Whether you consider it an annoying symbol of tackiness or a fun piece of yard kitsch, you have to admit that the pink plastic flamingo yard ornament is an iconic piece of American pop culture.
Plastic flamingos can be found everywhere. You see them in front lawn displays, backyard barbecues, pool parties, outdoor concerts, even campsites. Their metal legs have been stuck into snow and sand and everything in between.
The yard ornament has also withstood the test of time. Over its sixty year history, a clear meaning has become attached to the blow-molded bird: where there is a plastic pink flamingo, there is undoubtedly someone nearby who has a sense of humor.
The Birth of the Plastic Pink Flamingo
Designed by American sculptor Don Featherstone in 1957, the pink plastic lawn ornament became an overnight success for Union Products, the Massachusetts-based company where Don worked.
Utilizing plastics technology developed during World War II, Union Products sought to make fun and affordable “Plastics for the Lawn”. With home ownership and the post-war economy booming due to the GI Bill and other government programs, the middle class exploded into suburban neighborhoods. All these new homes had lawns, and those lawns needed decoration.
Don Featherstone was first commissioned to create a three-dimensional version of the companies very popular two-dimensional duck ornament. This sold well, so next he turned his creative eye on another of the company’s popular 2-D figures, a pink flamingo.
Don wanted the flamingo to have wooden legs, but to avoid extra production expense, the company went with the thin wire legs we now associate with the plastic flamingo. Some would argue that the thin wire legs added to the humor of the figurine and, in turn, the kitschy, pop art appeal. There is a certain ridiculousness to the cheap approach to legs for the beautifully sculpted lawn ornament.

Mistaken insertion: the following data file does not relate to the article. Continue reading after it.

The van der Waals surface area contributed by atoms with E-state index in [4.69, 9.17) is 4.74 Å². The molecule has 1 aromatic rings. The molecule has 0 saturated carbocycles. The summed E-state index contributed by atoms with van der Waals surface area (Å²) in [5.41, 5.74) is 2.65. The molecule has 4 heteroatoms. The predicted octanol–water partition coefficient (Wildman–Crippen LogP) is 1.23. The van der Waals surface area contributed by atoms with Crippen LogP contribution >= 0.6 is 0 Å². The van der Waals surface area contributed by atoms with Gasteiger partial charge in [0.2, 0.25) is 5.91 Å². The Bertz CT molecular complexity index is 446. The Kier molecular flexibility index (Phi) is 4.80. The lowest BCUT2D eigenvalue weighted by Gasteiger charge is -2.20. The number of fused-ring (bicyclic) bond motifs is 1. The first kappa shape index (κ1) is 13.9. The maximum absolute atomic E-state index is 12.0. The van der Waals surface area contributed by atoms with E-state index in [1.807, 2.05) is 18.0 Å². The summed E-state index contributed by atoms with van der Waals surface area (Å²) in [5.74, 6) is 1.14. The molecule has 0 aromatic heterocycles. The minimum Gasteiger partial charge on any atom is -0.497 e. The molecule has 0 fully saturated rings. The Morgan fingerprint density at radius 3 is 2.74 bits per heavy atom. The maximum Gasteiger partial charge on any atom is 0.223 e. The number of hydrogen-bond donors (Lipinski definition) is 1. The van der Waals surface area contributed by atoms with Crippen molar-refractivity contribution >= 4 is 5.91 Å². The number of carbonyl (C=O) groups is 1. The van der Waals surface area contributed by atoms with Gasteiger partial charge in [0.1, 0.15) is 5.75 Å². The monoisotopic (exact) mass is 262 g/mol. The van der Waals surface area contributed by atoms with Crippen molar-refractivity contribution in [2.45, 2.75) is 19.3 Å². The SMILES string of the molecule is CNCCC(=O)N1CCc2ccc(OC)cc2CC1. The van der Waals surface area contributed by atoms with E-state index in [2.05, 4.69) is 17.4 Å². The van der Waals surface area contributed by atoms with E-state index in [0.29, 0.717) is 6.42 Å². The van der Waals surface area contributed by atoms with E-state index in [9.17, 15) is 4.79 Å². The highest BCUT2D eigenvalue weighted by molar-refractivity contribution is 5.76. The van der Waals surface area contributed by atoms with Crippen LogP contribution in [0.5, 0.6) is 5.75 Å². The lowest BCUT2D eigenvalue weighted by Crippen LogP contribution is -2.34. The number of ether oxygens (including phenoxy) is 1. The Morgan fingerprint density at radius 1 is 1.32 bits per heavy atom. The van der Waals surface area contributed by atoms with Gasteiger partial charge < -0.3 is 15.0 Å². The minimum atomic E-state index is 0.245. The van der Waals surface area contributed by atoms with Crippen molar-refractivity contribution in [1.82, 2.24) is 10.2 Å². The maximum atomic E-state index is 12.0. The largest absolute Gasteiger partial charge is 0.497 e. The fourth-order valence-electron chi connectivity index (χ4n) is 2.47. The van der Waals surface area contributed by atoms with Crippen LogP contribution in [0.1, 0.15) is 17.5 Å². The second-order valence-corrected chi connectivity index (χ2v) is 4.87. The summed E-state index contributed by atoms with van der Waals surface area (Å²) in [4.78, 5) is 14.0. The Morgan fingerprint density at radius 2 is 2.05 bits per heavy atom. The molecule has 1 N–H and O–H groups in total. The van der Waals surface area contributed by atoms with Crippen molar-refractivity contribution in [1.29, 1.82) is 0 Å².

Perhaps more than anything, this ridiculousness is the key to the popularity of the plastic pink flamingo yard ornament. For a few bucks anyone with a plot of soil in front of them could erect a pair of plastic flamingos and magically transform the area into a exotic, tropical destination. Plastic flamingos were cheap, fun, and, most importantly, funny.
A Cultural History of the Pink Plastic Flamingo
Given the scientific name phoenicopteris ruber plasticus by its creator, the pink plastic flamingo’s kitsch appeal can be traced through its storied existence. Let’s go over some some key events in American culture that helped propel this cheap plastic lawn figurine into a pop culture history.
A Portable Tropical Vacation
Americans were starting to travel the country more in the 1950s due to the booming economy and much improved highway system. Due to it’s warm, sunny weather and tropical ambience, Florida became the prime vacation hotspot for this new class of wandering suburbanites.
The Sunshine State offered middle class Americans an exotic yet affordable destination to pin their vacation dreams on. And there was no better symbol of this exotic, tropical wonderland than the flamingo.
If you couldn’t afford to go to Florida on your vacation, you could at least set loose a pair of pink plastic flamingos in your yard, sit in your lawn chair with a fancy drink, and pretend you were there. And if you had made the pilgrimage, plastic flamingo yard ornaments were the perfect way to cheaply relive your Florida vacation in your own backyard.
An Endangered Species